Which clinical history findings are characteristic of nail psoriasis?

Updated: Oct 03, 2019
  • Author: Cindy Li, DO; Chief Editor: William D James, MD  more...
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Answer

Answer

Most psoriatic nail disease occurs in people with clinically evident psoriasis. The diagnosis of psoriatic nail disease without cutaneous psoriasis can be challenging because of the low index of suspicion and the lack of personal/family history of psoriasis.

A retrospective study from 2014 reports that nail involvement in psoriasis is a significant predictor of the patient also having psoriatic arthritis. [4] The study looked at retrospective data from three German cross-sectional independent national studies on patients with psoriasis and psoriatic arthritis. Data on the patient’s history of psoriasis and psoriatic arthritis, clinical findings, nail involvement, and patient- and practitioner-reported outcomes were collected from standardized questionnaires. In the results, the regression model of 4146 patients indicated one of the strongest predictors of concomitant psoriatic arthritis was nail involvement. Balestri et al also suggest nail psoriasis as a risk factor for subclinical psoriatic arthritis, reporting that 50% of subjects with nail psoriasis had interphalangeal stiffness, pain, and swelling. [5]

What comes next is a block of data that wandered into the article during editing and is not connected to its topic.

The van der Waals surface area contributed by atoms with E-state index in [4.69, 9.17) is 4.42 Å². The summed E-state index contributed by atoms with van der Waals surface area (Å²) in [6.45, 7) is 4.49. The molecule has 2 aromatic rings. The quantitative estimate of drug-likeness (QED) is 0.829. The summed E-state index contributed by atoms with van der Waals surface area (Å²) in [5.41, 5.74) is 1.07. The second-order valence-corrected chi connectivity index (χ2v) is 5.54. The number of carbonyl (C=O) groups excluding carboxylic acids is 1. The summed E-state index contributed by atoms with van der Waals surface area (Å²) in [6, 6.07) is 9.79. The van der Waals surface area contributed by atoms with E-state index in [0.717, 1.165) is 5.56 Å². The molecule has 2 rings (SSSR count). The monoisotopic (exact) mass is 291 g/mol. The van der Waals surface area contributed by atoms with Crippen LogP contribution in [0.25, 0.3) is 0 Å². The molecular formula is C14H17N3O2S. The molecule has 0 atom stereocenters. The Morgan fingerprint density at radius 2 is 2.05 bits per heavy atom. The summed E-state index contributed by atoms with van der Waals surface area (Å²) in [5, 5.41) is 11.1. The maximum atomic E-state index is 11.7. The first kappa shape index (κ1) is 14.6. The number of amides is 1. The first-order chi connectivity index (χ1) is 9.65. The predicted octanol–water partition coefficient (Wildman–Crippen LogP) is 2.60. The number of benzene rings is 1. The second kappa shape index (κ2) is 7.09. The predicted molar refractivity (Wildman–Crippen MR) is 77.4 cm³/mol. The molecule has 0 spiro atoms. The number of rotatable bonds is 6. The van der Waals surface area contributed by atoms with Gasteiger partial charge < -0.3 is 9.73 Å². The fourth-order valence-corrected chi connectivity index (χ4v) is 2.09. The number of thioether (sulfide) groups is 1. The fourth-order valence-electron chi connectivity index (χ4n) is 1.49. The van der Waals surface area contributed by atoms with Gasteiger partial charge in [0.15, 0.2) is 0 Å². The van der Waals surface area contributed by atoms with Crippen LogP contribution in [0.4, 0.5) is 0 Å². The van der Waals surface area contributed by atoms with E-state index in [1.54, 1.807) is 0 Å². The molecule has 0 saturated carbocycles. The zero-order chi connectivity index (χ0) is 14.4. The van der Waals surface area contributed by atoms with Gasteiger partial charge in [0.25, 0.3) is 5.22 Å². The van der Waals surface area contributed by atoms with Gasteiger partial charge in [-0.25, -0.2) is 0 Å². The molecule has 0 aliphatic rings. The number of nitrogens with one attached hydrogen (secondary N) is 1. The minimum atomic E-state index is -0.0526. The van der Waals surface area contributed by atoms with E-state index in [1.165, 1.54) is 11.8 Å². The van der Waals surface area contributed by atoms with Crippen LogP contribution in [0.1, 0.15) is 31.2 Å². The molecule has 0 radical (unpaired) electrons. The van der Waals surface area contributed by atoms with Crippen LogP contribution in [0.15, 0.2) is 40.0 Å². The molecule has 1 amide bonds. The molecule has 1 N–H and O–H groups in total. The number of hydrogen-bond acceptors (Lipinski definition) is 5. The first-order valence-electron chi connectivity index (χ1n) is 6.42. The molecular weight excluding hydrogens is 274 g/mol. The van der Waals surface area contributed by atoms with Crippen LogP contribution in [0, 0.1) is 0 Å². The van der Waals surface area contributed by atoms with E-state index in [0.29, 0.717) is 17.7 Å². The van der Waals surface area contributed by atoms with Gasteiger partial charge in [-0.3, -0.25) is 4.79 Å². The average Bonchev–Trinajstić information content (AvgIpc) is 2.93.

Choi et al sought to determine whether psoriatic nail features were associated with nail psoriasis or cutaneous psoriasis disease severity. [6] Studies results indicated nail fold psoriasis and subungual hyperkeratosis were significantly associated with disease severity in both cutaneous psoriasis and nail psoriasis.


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